In line with the hypothesis that the identified epitope on Gc domains I and II may constitute a site of vulnerability across hantaviruses, more generally, structure-based mapping revealed that the P-4G2 binding site overlaps with epitopes putatively targeted by neutralizing antibodies specific to HTNV and PUUV. These antibodies, derived following hantaviral infection, include mouse mAbs HC02 and 16E6 (Arikawa et al., 1989; Wang et al., 1993) that neutralize HTNV, and human mAb 1C9 (Hörling and Lundkvist, 1997; Lundkvist et al., 1993a), which neutralizes PUUV (Figure 3). Thus, while our identified epitope appears to be a common target of the neutralizing antibody response, future investigations into the molecular basis of immune recognition will undoubtedly be required to fully define the antigenic topography of Gn and Gc. Such investigations will also likely clarify whether the neutralizing epitope defined here is similarly targeted upon immunization, and whether the Ab-immune response is differentially focused against Gn and Gc between reservoir species (e.g. bank vole) and accidental (i.e. humans) hosts.

Lattice integrated and lattice-free Gc are expected to transiently exist on the hantavirus envelope: contacts between (Gn−Gc)4 spikes are mediated by Gc homo-dimers, while lattice breaks display Gc that is not engaged in discernible homotypic interactions (Bignon et al., 2019; Huiskonen et al., 2010; Li et al., 2016). In our cryo-ET reconstruction, Fab P-4G2 was found to bind PUUV Gc only in the lattice-free state, and the frequency of lattice-free spikes was higher in the presence of Fab P-4G2. This observation demonstrates that P-4G2 reduces the frequency of Gc-mediated lattice formation. While the bivalent binding mode of full-length mAb P-4G2, with respect to the structurally characterized Fab P-4G2, may result in a different extent of lattice deformation, it is likely that both the mAb and Fab function by either active destabilization of Gc–Gc interfaces through competition with adjacent epitopes (Figure 6—figure supplement 2), or by sequestration of naturally occurring free spikes in a process that drives the equilibrium between homo-dimeric and lattice-free Gc toward the lattice-free state.

Characterization of the Fab P-4G2 epitope has important implications for rational therapeutic design efforts and indicates that lattice-free conformation of the Gc can be targeted by the antibody-mediated immune response that arises during infection. Indeed, although the development of recombinant immunogens that recreate the higher-order hantaviral (Gn−Gc)4 lattice is desirable and would likely elicit a robust immune response, our data also indicate that a reverse vaccinology approach (Burton, 2017) focusing on recombinant and more minimal (monomeric) hantaviral Gn or Gc may also elicit anti-hantaviral nAbs. Indeed, such an approach has been successful in eliciting neutralizing antibodies against the glycoproteins of other bunyaviruses, including Rift Valley fever virus (phlebovirus) (Allen et al., 2018) and Schmallenberg virus (orthobunyavirus) (Hellert et al., 2019).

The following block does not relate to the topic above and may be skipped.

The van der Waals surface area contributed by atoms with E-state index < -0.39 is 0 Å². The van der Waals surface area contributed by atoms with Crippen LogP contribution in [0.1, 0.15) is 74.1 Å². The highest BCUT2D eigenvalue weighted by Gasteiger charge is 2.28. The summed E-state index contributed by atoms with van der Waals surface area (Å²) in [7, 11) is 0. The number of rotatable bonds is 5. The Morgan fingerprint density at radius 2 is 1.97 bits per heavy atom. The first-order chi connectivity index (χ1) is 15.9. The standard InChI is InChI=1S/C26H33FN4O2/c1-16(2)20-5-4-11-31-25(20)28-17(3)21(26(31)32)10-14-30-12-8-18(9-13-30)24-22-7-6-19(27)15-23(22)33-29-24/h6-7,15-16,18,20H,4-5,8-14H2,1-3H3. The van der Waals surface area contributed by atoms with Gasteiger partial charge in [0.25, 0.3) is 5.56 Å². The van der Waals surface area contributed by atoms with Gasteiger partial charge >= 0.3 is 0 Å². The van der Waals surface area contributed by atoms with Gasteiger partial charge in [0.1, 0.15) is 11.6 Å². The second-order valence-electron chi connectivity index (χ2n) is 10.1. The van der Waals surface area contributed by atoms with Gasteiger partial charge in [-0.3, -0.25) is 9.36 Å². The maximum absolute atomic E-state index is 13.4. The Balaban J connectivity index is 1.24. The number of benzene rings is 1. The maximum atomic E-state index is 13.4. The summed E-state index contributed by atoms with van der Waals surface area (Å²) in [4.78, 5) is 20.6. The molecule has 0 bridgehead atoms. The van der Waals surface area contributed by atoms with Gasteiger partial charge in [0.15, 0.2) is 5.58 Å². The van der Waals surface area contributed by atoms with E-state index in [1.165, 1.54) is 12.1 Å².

At present, treatment and prevention options for hantaviral disease remain extremely limited due to the absence of approved therapeutics. However, strides are being made toward the development of efficacious treatments, as shown by the recent development of novel mAbs against ANDV (Duehr et al., 2020; Garrido et al., 2018), and a polyclonal antibody treatment against HTNV (Hooper et al., 2014), both of which demonstrate efficacy in animal models. In toto, our integrated structural and functional analysis provides a first structure-based blueprint for targeting the glycoprotein surface of this group of important emerging pathogens.

Materials and methods

Key resources table
Reagent type
(species) or
resource
DesignationSource or
reference
IdentifiersAdditional
information
Gene (Puumala orthohantavirus)Glycoprotein precursor (GPC); used in recombinant Gc productionGenBankCAB43026.1Synthetic cDNA was produced by GeneArt, Life Technologies
Gene (Puumala orthohantavirus)Glycoprotein precursor (GPC); used in PUUV VLP productionGenBankCCH22848.1Synthetic cDNA was produced by GeneArt, Life Technologies
Gene (Hantaan orthohantavirus)Glycoprotein precursor (GPC)GenBankAIL25321.1Synthetic cDNA was produced by GeneArt, Life Technologies
Gene (Andes orthohantavirus)Glycoprotein precursor (GPC)GenBankAAO86638.1Synthetic cDNA was produced by GeneArt, Life Technologies
Strain, strain background (Escherichia coli)Subcloning Efficiency DH5α Competent CellsThermo Fisher ScientificCat#:
18265017
Competent cells
Cell line (Homo-sapiens)Human embryonic kidney HEK 293TATCCCRL-3216
Cell line (Homo-sapiens)Human embryonic kidney HEK293FThermo Fisher ScientificCat#:
R79007